WASHINGTON — The Bush administration on Wednesday imposed financial sanctions on an Iranian state-owned financial institution for allegedly providing financial services in support of the country’s weapons program.
The Treasury Department’s action means that any bank accounts or other financial assets belonging to the Export Development Bank of Iran that are found in the United States are frozen. Americans also are prohibited from doing business with the bank.
The government contends the bank provided financial services to Iran’s Ministry of Defense and Armed Forces Logistics, which controls Iran’s ballistic missile research, development and production activities. The United States also alleges that Iran was using the bank to evade international sanctions.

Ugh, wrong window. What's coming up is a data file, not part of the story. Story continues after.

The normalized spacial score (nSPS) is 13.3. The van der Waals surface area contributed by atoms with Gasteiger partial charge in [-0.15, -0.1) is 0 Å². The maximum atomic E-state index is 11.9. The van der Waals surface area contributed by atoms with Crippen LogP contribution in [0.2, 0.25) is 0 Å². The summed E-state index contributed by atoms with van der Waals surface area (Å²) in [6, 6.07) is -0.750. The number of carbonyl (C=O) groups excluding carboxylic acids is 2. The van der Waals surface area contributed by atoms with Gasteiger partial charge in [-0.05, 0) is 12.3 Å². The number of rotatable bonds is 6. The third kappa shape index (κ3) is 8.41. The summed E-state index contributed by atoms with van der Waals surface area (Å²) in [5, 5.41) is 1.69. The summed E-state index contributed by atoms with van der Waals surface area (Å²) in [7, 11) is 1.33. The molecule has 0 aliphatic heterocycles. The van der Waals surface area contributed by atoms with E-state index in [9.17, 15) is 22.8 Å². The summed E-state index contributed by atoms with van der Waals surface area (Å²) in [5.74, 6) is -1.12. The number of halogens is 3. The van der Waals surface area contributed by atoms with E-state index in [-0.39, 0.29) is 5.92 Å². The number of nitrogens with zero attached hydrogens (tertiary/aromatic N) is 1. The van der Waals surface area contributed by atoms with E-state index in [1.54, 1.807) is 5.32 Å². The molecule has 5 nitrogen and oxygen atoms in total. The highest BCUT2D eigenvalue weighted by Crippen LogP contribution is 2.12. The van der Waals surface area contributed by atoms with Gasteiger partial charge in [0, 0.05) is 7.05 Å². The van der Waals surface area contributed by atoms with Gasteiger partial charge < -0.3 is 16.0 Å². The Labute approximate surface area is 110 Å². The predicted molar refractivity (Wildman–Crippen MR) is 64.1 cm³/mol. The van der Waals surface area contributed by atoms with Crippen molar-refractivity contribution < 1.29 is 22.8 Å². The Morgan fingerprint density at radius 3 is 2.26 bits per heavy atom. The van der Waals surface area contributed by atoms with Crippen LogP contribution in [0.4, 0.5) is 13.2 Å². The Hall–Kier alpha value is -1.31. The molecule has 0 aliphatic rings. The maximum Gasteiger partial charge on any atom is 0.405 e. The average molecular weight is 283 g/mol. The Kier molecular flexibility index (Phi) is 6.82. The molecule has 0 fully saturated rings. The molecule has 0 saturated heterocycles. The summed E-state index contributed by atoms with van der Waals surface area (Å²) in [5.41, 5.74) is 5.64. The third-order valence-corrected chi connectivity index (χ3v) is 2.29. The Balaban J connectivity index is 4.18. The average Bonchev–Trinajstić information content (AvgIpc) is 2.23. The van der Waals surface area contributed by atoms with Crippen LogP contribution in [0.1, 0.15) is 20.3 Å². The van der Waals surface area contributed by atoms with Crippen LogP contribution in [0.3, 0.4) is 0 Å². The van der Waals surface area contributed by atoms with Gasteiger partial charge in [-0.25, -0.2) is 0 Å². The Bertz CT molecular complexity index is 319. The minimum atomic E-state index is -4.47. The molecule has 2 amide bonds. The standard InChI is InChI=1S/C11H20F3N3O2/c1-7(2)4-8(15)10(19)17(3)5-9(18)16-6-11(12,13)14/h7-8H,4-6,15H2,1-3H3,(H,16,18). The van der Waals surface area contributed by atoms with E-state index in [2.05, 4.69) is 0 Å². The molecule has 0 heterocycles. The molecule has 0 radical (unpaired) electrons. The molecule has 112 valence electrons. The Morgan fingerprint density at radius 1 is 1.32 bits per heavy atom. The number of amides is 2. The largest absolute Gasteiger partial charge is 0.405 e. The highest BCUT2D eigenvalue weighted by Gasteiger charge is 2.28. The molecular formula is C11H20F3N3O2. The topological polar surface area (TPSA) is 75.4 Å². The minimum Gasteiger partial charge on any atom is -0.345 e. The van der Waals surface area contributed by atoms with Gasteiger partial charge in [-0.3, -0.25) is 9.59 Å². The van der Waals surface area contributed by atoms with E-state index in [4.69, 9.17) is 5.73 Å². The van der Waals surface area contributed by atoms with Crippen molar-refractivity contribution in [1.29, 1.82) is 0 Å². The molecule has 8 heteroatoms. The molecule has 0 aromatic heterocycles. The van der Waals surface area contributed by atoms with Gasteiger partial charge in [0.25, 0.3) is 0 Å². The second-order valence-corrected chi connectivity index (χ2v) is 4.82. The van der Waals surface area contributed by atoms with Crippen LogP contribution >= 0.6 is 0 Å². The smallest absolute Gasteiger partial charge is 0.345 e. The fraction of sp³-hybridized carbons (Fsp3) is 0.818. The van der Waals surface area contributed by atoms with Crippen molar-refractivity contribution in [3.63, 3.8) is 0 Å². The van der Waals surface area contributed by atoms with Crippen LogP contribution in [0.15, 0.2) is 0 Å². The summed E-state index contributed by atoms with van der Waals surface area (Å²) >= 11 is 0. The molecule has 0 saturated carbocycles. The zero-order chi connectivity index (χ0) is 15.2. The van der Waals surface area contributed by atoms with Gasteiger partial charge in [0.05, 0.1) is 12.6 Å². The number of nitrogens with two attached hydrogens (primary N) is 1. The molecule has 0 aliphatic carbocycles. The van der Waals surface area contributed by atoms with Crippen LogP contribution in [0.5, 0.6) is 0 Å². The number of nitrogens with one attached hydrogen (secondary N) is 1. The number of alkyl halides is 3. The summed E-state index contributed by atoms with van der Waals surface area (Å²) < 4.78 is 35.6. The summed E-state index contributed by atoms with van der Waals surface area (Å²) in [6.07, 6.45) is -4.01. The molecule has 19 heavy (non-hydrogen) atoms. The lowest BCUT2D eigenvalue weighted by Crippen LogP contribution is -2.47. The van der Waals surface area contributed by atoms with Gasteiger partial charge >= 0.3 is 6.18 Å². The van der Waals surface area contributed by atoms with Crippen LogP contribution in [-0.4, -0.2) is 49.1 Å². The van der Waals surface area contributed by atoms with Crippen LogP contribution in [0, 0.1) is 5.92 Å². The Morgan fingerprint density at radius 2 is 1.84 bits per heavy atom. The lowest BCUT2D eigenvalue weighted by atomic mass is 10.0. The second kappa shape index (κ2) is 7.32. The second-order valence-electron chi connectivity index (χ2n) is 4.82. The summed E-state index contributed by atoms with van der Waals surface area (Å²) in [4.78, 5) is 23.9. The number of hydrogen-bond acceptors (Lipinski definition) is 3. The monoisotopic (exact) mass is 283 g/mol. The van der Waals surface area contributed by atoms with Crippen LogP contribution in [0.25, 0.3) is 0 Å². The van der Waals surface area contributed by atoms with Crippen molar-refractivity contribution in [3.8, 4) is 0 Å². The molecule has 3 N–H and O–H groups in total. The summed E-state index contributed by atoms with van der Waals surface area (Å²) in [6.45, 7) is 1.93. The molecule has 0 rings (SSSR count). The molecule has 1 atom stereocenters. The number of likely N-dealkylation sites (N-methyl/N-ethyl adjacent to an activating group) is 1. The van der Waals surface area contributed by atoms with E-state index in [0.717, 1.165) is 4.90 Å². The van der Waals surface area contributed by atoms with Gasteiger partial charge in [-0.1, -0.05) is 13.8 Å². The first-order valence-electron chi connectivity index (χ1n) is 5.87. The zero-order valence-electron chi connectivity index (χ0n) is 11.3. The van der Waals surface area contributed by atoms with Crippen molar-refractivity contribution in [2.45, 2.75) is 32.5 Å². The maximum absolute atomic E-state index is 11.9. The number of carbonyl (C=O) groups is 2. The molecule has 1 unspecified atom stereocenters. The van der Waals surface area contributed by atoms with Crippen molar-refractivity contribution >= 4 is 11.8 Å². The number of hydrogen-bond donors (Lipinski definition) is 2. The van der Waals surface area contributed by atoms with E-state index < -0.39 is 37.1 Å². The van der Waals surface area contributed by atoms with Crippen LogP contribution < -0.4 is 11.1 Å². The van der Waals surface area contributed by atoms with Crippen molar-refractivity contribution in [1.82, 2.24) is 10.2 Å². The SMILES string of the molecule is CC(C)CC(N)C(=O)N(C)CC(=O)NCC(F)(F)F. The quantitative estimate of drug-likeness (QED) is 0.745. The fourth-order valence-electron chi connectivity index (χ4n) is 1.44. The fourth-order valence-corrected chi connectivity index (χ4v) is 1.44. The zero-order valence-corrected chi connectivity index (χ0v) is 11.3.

“Iran has adopted a strategy of using less prominent institutions, such as the Export Development Bank of Iran, to handle its illicit transactions,” said Stuart Levey, the Treasury Department’s undersecretary for terrorism.
Wednesday’s action exposes the export development bank’s role “in helping Iran violate U.N. sanctions so that financial institutions around the world can take appropriate steps to protect themselves,” Levey added.
Sen. Charles Schumer, D-N.Y., welcomed the move but said other action needs to be taken. “This is a good step, but until sanctions are also imposed on Iran’s central bank, an insufficient one,” he said.